Since HPV97 was not detected in cervicovaginal cells from HIV-seropositive women, it would be worthwhile to investigate its prevalence in anal samples from HIV-seropositive and seronegative women, as well as HIV-seronegative men. The analysis of HPV97 infection in men should be completed by detection of HPV97 in penile samples from HIV-seropositive and HIV-seronegative men. These studies would address if this anogenital genotype infects preferentially males and very rarely females, which would be unique for an anogenital type. HPV97 frequently co-infects the anal canal with other HPV types, which will complicate the attribution of disease to this genotype.

Material and methods

The Canadian Women’s HIV study

Cell lysates were selected from stored CVL collected from participants in the Canadian Women’s HIV Study [3]. The first ß-globin-positive sample from each HIV-seropositive woman and samples from HIV-seronegative women living in Montreal were tested for HPV97. The original study design and cohort characteristics have been described elsewhere [3,10,12]. The research protocol was approved by Ethics committee of the Centre Hospitalier de l’Université de Montréal.

Description of the Toronto cohort

Participants were part of the Toronto Research for Anal Cancer Evaluation (TRACE) anal cancer screening study [13]. The study was approved by the Research Ethics Board of the University Health Network. Participants were HIV-infected men aged 18 years or more with a history of anal receptive intercourse and who were attending tertiary care hospital HIV clinics in Toronto. HPV detection was performed on a specimen collected by vigorously rotating a Dacron-tipped swab in the anal canal. The swab was placed in liquid-based medium (Cytyc, Boxborough, Massachusetts, USA). Sample DNA was extracted with a Master Pure procedure as described previously [5].

Detection of HPV97 with PCR

Two μl of processed DNA sample were used for amplification with the HPV97-specific primers 5-GAGCAGCCAGGTGTGGATA-3 and 5-CATGATTACCATCCATACACC-3 using a published protocol [2]. Negative, weakly positive (10 HPV97 DNA copies), and strongly positive controls (1,000,000 HPV97 copies) were included in each run. Measures to avoid false-positive reactions due to contamination were followed strictly.

The presence of HPV97 DNA in samples generating a PCR product of the expected size of 232 bp on gel electrophoresis was confirmed by digesting the amplicon into 138 and 94 bp fragments with the restriction enzyme Dde I [2] and, in parallel, by direct sequencing. Sequencing of the 232 bp amplicons was performed with the same primers described above using the fluorescent cycle-sequencing method (BigDye terminator ready reaction kit, Perkin-Elmer) on an ABI Prism 3100 Genetic Analyzer system. For 28 samples, HPV97 amplification generated only a faint band of ±232 bp or a smear in the area of the specific band. These samples were further evaluated with the following nested PCR approach. After an initial 20 cycle amplification with the HPV97-specific primers described above, 10 μl of the amplified mixture was further amplified with nested primers 5-GCAAAACGACGTCTGTTC-3 and 5-CCACTACTACATAAACTGCCG-3 using the amplification profile described above. The presence of HPV97 DNA in these samples was confirmed upon detection of a 128 bp specific fragment following 40 cycles of amplification.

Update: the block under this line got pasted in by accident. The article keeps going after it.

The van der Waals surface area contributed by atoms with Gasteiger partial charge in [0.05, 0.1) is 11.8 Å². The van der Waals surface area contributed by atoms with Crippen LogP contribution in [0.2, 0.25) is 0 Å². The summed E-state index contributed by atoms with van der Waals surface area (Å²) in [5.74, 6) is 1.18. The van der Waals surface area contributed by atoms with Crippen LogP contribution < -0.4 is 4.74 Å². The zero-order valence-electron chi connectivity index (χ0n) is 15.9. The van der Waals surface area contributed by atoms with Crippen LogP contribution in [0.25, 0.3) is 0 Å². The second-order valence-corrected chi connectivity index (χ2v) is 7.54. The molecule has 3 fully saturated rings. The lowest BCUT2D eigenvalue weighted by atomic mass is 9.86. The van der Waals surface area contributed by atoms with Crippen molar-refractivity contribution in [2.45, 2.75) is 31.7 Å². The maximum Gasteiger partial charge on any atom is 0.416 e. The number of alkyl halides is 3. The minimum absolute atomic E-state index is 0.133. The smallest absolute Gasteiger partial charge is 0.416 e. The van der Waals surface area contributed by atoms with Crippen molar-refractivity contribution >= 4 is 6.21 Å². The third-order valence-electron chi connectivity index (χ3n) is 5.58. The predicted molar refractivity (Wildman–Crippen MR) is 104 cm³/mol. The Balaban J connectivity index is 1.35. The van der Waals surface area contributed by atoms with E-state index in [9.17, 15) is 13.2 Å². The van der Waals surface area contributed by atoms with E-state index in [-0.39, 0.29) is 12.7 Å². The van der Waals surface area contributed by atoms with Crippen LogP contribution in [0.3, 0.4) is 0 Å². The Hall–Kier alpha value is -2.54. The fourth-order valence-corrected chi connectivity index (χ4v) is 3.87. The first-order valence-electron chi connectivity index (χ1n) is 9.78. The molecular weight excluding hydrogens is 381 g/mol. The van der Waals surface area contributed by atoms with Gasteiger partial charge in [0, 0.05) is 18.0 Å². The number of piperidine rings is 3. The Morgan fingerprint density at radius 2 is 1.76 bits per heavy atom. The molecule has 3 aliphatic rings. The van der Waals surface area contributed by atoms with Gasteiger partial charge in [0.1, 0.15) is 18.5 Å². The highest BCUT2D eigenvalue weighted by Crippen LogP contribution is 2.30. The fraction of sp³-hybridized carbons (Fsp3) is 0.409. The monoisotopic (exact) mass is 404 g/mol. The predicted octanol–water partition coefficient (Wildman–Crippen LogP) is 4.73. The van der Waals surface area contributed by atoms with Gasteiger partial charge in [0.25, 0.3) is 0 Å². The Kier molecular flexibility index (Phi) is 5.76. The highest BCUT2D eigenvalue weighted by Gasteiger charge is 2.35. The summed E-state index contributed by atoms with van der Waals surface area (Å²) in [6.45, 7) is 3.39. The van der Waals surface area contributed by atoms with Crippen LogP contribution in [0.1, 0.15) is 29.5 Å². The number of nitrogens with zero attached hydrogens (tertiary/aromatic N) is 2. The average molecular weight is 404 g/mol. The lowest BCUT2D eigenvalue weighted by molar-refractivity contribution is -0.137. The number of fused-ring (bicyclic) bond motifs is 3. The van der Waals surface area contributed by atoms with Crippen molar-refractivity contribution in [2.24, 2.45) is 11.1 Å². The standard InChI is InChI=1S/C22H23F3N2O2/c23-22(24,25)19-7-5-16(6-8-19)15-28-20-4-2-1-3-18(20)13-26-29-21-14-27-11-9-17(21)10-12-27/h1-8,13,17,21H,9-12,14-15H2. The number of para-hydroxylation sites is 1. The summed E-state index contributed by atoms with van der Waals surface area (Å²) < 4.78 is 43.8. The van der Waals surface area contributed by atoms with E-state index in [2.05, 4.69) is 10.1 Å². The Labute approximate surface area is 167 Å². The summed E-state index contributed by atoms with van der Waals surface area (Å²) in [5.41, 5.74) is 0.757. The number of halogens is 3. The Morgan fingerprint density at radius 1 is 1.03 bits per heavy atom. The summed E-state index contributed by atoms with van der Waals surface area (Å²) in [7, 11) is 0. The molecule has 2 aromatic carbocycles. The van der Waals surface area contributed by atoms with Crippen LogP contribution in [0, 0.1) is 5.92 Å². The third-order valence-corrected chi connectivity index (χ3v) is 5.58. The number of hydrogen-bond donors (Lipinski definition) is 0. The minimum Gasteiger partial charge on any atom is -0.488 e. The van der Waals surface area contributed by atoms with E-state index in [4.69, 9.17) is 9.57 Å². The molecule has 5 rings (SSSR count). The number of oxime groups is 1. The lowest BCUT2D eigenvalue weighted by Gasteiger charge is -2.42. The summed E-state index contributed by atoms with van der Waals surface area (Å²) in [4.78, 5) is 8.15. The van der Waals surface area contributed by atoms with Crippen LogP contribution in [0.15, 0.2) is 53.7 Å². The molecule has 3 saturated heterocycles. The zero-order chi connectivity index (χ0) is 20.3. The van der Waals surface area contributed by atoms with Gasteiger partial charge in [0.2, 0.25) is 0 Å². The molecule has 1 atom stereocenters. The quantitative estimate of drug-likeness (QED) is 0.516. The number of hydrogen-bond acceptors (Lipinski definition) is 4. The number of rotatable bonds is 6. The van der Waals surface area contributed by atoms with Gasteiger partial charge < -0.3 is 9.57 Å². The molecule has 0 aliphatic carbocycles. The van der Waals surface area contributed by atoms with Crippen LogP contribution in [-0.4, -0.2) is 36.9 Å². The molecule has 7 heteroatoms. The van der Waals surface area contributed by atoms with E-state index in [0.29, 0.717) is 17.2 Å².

HPV97 isolates were further characterized by direct sequencing of PCR products encompassing the complete LCR. Two overlapping fragments of the LCR were amplified with primer pairs 5-CTACTACTTCCAAACCTGCTAAG-3/5-TTTGCAATAGTGCCAGTACA-3 and 5-TGTAGATTCTGGCACTGTTG-3/5-ATATACACCAGTTTCGGTTG-3. PCR-sequencing was performed using the same primers with 20 ng of purified amplicons. If PCR-sequencing revealed the presence of a novel variation, PCR sequencing was repeated to confirm the presence of the novel mutation. Unconfirmed mutations were considered to be PCR artifacts.

Competing interests

There is no conflict of interest reported by authors in relation to the topic presented in this publication. Eduardo Franco has provided occasional advisory board service to GSK, Merk Sharp Dome, Roche and Gen-Probe. Francois Coutlée has received grants through his institution from Merk and Roche, as well as honoraria from Merck and Roche for lectures on HPV.

Authors’ contributions

MEL and CRC tested samples for HPV97 detection and polymorphism and analyzed the results; IES and JT are investigators of the TRACE study, participated in the interpretation of results and critically reviewed the manuscript, DM and CH are principal investigators of the CWHS and critically reviewed the manuscript, AR supervised testing of anal samples and reviewed results and the manuscript, IGF helped in optimizing the HPV97 assay and solve sensitivity issues and reviewed the manuscript, JA participated in the molecular analyses and reviewed critically the manuscript, ELF was responsible for the analysis of results; FC supervised the laboratory work and maintained the database, wrote the manuscript and included corrections suggested by coauthors. All authors read and approved the final manuscript.

Acknowledgements

This project was supported by a grant from the Canadian Cancer Society Research Institute (CCSRI), A Canadian Institutes of Health Research Team grant and the Réseau FRSQ-SIDA Maladies Infectieuses.